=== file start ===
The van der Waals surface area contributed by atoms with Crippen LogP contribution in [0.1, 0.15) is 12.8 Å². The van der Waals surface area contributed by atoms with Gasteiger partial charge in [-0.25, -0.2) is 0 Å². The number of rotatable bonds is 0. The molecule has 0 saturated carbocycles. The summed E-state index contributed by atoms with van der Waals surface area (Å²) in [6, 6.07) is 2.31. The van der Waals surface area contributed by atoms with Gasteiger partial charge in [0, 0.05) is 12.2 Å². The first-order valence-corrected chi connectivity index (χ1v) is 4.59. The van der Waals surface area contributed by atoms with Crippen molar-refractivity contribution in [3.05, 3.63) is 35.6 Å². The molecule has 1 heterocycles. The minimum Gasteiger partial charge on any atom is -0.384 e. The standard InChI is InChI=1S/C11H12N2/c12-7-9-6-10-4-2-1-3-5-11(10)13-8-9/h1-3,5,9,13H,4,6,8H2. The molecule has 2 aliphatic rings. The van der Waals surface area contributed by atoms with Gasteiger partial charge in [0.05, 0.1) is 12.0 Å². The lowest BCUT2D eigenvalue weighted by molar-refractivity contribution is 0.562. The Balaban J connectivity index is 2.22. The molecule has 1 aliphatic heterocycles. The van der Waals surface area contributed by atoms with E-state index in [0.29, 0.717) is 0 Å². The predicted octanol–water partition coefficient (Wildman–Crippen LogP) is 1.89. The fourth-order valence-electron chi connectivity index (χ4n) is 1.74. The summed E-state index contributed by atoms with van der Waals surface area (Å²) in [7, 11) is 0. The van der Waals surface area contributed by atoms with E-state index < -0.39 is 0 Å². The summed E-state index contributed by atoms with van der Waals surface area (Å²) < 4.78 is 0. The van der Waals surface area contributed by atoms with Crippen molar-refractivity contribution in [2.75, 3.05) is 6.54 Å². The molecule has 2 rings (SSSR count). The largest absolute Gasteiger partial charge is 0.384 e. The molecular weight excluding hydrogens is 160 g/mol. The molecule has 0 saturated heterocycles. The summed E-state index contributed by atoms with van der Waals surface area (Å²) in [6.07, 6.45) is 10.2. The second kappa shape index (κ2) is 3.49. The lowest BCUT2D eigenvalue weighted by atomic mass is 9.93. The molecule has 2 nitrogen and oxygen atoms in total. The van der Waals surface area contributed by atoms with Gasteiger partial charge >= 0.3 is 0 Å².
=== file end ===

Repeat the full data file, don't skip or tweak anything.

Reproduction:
The van der Waals surface area contributed by atoms with Crippen LogP contribution in [0.1, 0.15) is 12.8 Å². The van der Waals surface area contributed by atoms with Gasteiger partial charge in [-0.25, -0.2) is 0 Å². The number of rotatable bonds is 0. The molecule has 0 saturated carbocycles. The summed E-state index contributed by atoms with van der Waals surface area (Å²) in [6, 6.07) is 2.31. The van der Waals surface area contributed by atoms with Gasteiger partial charge in [0, 0.05) is 12.2 Å². The first-order valence-corrected chi connectivity index (χ1v) is 4.59. The van der Waals surface area contributed by atoms with Crippen molar-refractivity contribution in [3.05, 3.63) is 35.6 Å². The molecule has 1 heterocycles. The minimum Gasteiger partial charge on any atom is -0.384 e. The standard InChI is InChI=1S/C11H12N2/c12-7-9-6-10-4-2-1-3-5-11(10)13-8-9/h1-3,5,9,13H,4,6,8H2. The molecule has 2 aliphatic rings. The van der Waals surface area contributed by atoms with Gasteiger partial charge in [0.05, 0.1) is 12.0 Å². The lowest BCUT2D eigenvalue weighted by molar-refractivity contribution is 0.562. The Balaban J connectivity index is 2.22. The molecule has 1 aliphatic heterocycles. The van der Waals surface area contributed by atoms with E-state index in [0.29, 0.717) is 0 Å². The predicted octanol–water partition coefficient (Wildman–Crippen LogP) is 1.89. The fourth-order valence-electron chi connectivity index (χ4n) is 1.74. The summed E-state index contributed by atoms with van der Waals surface area (Å²) in [7, 11) is 0. The van der Waals surface area contributed by atoms with E-state index < -0.39 is 0 Å². The summed E-state index contributed by atoms with van der Waals surface area (Å²) < 4.78 is 0. The van der Waals surface area contributed by atoms with Crippen molar-refractivity contribution in [2.75, 3.05) is 6.54 Å². The molecule has 2 rings (SSSR count). The largest absolute Gasteiger partial charge is 0.384 e. The molecular weight excluding hydrogens is 160 g/mol. The molecule has 0 saturated heterocycles. The summed E-state index contributed by atoms with van der Waals surface area (Å²) in [6.07, 6.45) is 10.2. The second kappa shape index (κ2) is 3.49. The lowest BCUT2D eigenvalue weighted by atomic mass is 9.93. The molecule has 2 nitrogen and oxygen atoms in total. The van der Waals surface area contributed by atoms with Gasteiger partial charge >= 0.3 is 0 Å².